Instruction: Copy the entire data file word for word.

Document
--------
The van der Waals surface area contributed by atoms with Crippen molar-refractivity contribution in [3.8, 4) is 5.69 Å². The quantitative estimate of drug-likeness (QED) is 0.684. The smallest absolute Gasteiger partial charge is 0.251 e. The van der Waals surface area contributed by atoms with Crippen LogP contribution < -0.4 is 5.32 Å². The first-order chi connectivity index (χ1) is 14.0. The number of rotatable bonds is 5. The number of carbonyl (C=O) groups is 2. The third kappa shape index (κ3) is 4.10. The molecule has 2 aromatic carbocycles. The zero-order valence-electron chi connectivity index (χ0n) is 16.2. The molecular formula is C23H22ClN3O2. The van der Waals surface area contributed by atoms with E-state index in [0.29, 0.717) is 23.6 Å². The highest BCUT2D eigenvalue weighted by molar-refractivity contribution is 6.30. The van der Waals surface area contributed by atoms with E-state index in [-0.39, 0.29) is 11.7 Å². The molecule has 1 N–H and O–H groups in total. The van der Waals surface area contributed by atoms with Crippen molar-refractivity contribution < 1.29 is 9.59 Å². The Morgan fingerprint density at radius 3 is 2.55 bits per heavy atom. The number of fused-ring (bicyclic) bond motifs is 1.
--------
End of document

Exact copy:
The van der Waals surface area contributed by atoms with Crippen molar-refractivity contribution in [3.8, 4) is 5.69 Å². The quantitative estimate of drug-likeness (QED) is 0.684. The smallest absolute Gasteiger partial charge is 0.251 e. The van der Waals surface area contributed by atoms with Crippen LogP contribution < -0.4 is 5.32 Å². The first-order chi connectivity index (χ1) is 14.0. The number of rotatable bonds is 5. The number of carbonyl (C=O) groups is 2. The third kappa shape index (κ3) is 4.10. The molecule has 2 aromatic carbocycles. The zero-order valence-electron chi connectivity index (χ0n) is 16.2. The molecular formula is C23H22ClN3O2. The van der Waals surface area contributed by atoms with E-state index in [0.29, 0.717) is 23.6 Å². The highest BCUT2D eigenvalue weighted by molar-refractivity contribution is 6.30. The van der Waals surface area contributed by atoms with E-state index in [-0.39, 0.29) is 11.7 Å². The molecule has 1 N–H and O–H groups in total. The van der Waals surface area contributed by atoms with Crippen molar-refractivity contribution < 1.29 is 9.59 Å². The Morgan fingerprint density at radius 3 is 2.55 bits per heavy atom. The number of fused-ring (bicyclic) bond motifs is 1.